In Iran, in early spring, street vendors offer salted fresh, green

almonds as a popular snack. Cookbook author Paula Wolfert says they

can be scattered on a salad of orange and mint or included in a

tagine or stew. Chopped, they're often added to yogurt. Since this

was a first for me, I was content to be minimalist. I served them

chilled and dipped into coarse salt and nibbled them, velvety coating

and all. The flavor is slightly acidic, slightly green-herby and not

at all like the mature almonds we buy shelled.

--- End Two ---

 

--- Quote Three ---

In Turkey, when they are crisp, fuzzy and green, they are delicious

with a glass of anise flavored raki. If you find them too sour, you

can soak them in salted water for a short time or if you don't,

simply split the hull in half, discard the gelatinous liquid, pick up

one of the halves and dip into into fine salt before popping in your

mouth.

In southeastern Turkey, they are used as a garnish in cold yogurt soup.

 

By midsummer when the fruit mutates, the membrane turns into a hard

shell, and the fluid inside turns into a moist, sweet teardrop-shaped

fresh green almond---this is when I've seen Tunisians scatter them on

salads and Moroccans use them in their chicken with turmeric and

ginger kdra tagines. To open them up you will need to stick them in a

350 oven for a few minutes then run a knife along the slit. Some

chefs soak them in salted water with a little milk to firm them up so

they can be sauteed or sliced.

 

Two years ago, I bought some from Big valley farms... http://

www.bignut.com

--- End Three ---

[Urtatim notes: I don't know the date of the above post - it could

have been from summer 2006, or from 10 years ago]

 

--- Quote Four ---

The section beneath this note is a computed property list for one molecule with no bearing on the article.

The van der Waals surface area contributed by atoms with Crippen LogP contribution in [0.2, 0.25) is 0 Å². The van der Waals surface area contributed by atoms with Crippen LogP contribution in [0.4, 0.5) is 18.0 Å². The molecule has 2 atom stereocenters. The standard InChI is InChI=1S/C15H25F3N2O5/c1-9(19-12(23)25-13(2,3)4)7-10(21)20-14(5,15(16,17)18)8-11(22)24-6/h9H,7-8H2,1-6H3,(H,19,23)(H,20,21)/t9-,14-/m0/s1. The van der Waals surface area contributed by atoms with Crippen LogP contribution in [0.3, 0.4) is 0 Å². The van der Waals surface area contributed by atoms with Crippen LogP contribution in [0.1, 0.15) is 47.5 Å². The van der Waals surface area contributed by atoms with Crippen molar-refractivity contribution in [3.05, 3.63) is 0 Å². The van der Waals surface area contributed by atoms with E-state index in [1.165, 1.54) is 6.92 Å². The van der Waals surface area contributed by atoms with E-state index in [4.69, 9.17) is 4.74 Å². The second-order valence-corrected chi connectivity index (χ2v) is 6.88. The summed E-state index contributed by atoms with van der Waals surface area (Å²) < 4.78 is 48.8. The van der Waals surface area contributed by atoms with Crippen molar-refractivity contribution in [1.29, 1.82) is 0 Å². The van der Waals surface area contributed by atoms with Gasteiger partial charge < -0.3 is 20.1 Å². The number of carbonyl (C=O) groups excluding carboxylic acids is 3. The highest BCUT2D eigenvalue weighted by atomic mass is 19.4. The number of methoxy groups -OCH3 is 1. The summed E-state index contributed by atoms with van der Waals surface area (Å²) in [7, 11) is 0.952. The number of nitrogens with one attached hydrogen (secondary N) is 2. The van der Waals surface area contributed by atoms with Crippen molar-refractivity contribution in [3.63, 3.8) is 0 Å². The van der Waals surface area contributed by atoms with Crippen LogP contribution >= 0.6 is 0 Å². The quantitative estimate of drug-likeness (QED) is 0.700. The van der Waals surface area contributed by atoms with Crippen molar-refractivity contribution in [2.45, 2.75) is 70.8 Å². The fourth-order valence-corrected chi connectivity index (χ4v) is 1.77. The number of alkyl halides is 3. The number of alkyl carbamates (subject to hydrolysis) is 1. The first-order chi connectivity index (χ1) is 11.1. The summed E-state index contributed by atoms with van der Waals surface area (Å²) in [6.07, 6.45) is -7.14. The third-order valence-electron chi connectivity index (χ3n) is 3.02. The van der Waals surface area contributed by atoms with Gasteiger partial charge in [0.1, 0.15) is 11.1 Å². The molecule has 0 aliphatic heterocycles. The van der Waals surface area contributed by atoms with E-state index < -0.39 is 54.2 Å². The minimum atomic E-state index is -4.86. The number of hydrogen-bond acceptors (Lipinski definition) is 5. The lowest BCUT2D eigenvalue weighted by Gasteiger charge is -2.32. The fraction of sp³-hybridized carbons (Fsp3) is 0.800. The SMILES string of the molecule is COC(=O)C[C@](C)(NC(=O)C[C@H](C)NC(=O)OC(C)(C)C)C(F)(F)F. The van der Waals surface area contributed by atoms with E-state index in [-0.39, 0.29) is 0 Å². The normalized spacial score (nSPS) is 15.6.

...Alan Davidson (Oxford Companion to Food) wrote a splendid long

entry in which he mentioned that "'green' (immature, soft) almonds

are eaten in some places as titbits" without adding more specifics.

- snip-

 

He wrote that in Western Europe, Provence is the northern limit of

almond cultivation. Any search for old French recipes using "green

almonds" would (I guess) have to concentrate on Provence, although I

vaguely remember seeing almond trees and orchards as far north as the

Loire (where, of course, the climate is generally mild). He wrote

that the almond was being grown in the south of France as early as

the 8th c BCE, and suggested that it was the Phoenicians (ancestors

of modern day Lebanese) who introduced its cultivation.

-snip-

 

Finally hit a jackpot when I discovered a splendid recipe in Claudia

Roden (the volume on Jewish Food) for "Agneau aux fe`ves vertes et

aux amandes". She notes that this is an ancient Berber dish (Morocco)

and as the seasons for green almonds and springtime favas coincide,

the dish is usually made during the Passover season (served between

Purim and Pesach//elsewhere, I learned that Iraqi Jews nibbled on

green almonds seasoned with salt and pepper while the Haggadah is

being read). Her recipe actually calls for blanched almonds although

she notes that the original dish is made with the small unripe fruit.

I don't have the recipe with me at the moment, but remember it as

being quite simple. Lamb is browned, and then simmered in